Inquest Death of university lecturer is ruled an accident
ACORONER has voiced her concern at the lack of electrical safety checks on rented properties after hearing how a respected university lecturer was electrocuted by a faulty immersion heater at his Cotswold farmhouse home.
The family of popular Professor John Alliston, 70, say he would not have died if there had been legislation requiring landlords to get electrical safety certificates on their properties.
Mr Alliston was killed when metal fittings in the house he had just rented with his wife Petey became ‘live’ due to the lack of safety measures such as a residual current protection device.
Coincidentally, the government started considering the issue of electrical safety in rented homes not long after the professor’s death in 2017 and a new working party set up to draft legislation is due to meet for the first time later this month.
But following a two-day inquest this week into Mr Alliston’s death the Gloucestershire coroner, Katie Skerrett, is now considering whether to write to the government recommending that the proposed new legislation is rushed through to prevent future similar tragedies.
She said she will consider over the next 10 days whether she should send a ‘Preventing Further Deaths’ report to the government.
The inquest jury recorded a conclusion that Mr Alliston’s death at Coates, near Cirencester, on June 8, 2017 was an accident.
The jury forewoman stated: “The electrical fault was a defective heating element in the water boiler, which caused the exposed conductive parts to become live.
“On contact with a live exposed conductive part, Mr Alliston was fatally electrocuted.
“This occurred due to the absence of Residual Current Protection, namely Equipotential Bonding and a Residual Current Device.
“The house was not checked for electrical safety prior to rental. There is currently no requirement under legislation for mandatory electrical safety checks for rented properties.”
Professor Alliston’s widow Petey said after the hearing: “I think it is extremely important, going forward, that RCDS are made a legal requirement. Gas Safety is covered by legislation at the moment but not electrical.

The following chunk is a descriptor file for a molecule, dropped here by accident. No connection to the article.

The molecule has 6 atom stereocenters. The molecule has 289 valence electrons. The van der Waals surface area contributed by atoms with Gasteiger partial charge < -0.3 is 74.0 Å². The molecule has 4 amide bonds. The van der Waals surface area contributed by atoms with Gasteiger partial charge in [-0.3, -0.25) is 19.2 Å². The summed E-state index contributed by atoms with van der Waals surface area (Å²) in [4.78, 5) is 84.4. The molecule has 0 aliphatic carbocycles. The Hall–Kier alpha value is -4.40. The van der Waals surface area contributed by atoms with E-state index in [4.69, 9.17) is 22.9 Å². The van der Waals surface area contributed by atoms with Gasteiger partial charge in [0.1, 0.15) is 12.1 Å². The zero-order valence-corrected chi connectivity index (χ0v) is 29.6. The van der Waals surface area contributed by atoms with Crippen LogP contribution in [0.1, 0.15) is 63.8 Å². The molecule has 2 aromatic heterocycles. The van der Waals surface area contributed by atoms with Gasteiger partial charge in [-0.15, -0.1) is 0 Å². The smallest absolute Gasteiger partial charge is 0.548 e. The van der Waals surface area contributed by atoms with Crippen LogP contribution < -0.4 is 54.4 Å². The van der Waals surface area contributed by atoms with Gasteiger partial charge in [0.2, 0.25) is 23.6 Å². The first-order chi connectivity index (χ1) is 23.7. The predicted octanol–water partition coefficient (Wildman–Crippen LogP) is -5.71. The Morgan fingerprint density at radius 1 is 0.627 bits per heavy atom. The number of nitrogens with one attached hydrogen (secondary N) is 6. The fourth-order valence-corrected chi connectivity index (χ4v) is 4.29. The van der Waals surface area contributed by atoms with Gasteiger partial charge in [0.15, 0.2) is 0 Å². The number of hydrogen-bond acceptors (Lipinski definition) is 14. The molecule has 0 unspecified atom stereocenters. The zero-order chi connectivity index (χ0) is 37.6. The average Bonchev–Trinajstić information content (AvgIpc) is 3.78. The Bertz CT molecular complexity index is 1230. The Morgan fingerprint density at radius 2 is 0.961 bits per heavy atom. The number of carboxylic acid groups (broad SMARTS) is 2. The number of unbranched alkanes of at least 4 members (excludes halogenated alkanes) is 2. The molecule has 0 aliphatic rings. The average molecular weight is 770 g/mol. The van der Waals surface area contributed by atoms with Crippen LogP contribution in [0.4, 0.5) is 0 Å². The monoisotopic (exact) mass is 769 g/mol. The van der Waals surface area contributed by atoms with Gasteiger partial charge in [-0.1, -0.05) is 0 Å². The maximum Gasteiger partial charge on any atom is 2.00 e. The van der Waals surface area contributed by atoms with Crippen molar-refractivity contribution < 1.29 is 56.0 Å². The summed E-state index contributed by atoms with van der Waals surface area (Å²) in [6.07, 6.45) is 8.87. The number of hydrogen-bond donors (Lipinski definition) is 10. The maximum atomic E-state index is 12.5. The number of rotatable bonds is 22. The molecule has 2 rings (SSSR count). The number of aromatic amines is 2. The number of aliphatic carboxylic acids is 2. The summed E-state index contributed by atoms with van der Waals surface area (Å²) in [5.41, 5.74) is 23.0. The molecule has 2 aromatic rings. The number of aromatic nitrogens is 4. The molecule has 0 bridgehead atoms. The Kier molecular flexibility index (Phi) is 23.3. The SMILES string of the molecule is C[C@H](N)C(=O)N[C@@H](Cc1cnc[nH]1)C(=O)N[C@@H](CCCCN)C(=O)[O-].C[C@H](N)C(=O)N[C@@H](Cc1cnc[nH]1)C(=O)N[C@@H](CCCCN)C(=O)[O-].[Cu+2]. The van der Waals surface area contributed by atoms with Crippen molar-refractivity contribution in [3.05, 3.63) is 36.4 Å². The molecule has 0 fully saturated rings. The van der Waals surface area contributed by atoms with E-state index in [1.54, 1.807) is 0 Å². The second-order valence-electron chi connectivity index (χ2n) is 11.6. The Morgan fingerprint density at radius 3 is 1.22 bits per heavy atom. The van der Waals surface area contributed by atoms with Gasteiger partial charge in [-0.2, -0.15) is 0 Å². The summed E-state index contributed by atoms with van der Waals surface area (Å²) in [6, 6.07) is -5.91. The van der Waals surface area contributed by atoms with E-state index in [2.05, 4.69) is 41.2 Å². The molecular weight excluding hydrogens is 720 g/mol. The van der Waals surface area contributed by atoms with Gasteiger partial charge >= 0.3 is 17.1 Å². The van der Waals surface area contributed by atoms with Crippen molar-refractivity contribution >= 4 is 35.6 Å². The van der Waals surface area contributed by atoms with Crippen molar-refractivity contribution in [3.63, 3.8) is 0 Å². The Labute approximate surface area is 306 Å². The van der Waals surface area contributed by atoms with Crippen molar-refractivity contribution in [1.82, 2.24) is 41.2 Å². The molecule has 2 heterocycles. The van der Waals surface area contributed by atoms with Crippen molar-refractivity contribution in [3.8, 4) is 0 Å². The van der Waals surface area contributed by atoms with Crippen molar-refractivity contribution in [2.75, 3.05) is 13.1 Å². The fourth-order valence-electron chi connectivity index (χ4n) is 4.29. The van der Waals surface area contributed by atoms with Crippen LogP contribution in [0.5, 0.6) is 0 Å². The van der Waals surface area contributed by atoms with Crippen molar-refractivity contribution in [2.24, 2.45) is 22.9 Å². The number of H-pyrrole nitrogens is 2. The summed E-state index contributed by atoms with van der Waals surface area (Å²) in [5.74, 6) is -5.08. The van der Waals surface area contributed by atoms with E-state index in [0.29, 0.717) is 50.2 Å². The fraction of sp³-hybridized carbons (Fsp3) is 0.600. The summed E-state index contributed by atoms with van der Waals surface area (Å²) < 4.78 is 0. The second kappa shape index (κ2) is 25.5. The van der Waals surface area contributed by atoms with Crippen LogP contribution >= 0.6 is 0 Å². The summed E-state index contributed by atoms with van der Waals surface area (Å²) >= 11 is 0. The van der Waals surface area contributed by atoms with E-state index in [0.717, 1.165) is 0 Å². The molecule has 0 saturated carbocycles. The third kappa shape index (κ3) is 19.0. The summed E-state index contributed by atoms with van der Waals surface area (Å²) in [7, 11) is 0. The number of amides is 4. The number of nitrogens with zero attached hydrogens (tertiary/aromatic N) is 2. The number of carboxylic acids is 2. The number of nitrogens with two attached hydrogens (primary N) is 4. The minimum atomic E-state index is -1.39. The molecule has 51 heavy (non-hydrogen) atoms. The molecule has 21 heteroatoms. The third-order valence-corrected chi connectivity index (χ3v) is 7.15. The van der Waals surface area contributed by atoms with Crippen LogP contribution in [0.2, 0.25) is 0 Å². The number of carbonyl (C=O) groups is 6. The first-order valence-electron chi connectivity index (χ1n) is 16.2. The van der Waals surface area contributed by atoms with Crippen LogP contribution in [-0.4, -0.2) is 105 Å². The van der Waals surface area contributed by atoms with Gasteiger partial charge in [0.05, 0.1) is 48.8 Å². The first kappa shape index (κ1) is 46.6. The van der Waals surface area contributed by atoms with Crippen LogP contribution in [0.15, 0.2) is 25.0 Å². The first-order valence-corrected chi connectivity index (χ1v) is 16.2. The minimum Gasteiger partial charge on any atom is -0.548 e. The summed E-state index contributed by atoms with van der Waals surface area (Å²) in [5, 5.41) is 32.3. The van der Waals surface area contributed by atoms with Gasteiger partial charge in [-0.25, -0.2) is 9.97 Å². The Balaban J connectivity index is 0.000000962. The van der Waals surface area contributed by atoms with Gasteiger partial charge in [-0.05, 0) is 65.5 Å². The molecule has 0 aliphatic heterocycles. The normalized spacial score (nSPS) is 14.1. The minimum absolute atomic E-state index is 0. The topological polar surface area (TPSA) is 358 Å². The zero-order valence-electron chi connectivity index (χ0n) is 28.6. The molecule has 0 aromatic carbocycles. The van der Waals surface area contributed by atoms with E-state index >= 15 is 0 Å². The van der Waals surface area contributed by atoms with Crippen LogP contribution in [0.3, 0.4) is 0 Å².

“I think the inquest jury have reached the right conclusion. My husband was electrocuted because of various inadequacies and electricians not doing a safe and proper job in that house.”
“His death is a waste, not just for our family but for all the people he helped in the past and all the people he would have helped in the future - and there would have been many.”
Professor Alliston was a lecturer at the Royal Agricultural College, Cirencester, where he had worked for 20 years.
More than 600 past and present students and colleagues attended an event in his memory at the college after his death.
During the inquest Mrs Alliston told how she returned home on June 8 to find her husband lying in the back garden clutching a piece of wire which had burnt his fingers.
He had been electrocuted while gardening at the rear of the farmhouse they had rented only a week or so earlier.
The wire and a length of copper pipe protruded from the rear and were designed to release water pressure if the boiler inside became faulty.
But a health and safety expert told thei nquest that the boiler equipment and the pipe and cable had become live because of faulty immersion heater in the boiler. This would have been prevented if two safety measures had been in place - an RCD (residual current device) and earth bonding of all the metal equipment - to prevent electrocution. But neither system had been installed.
Vicktoria Viniczai, who worked as a caretaker for house owner Bledisloe Holdings Ltd, said the farmhouse had not been lived in from 2013 until the Allistons moved in.
It had been painted and refurbished with new bathroom, kitchen and carpets prior to them arriving and was ‘nice and clean.’
There had been no concerns about the electricity system in the house that she was aware of, she said.
Professor John Alliston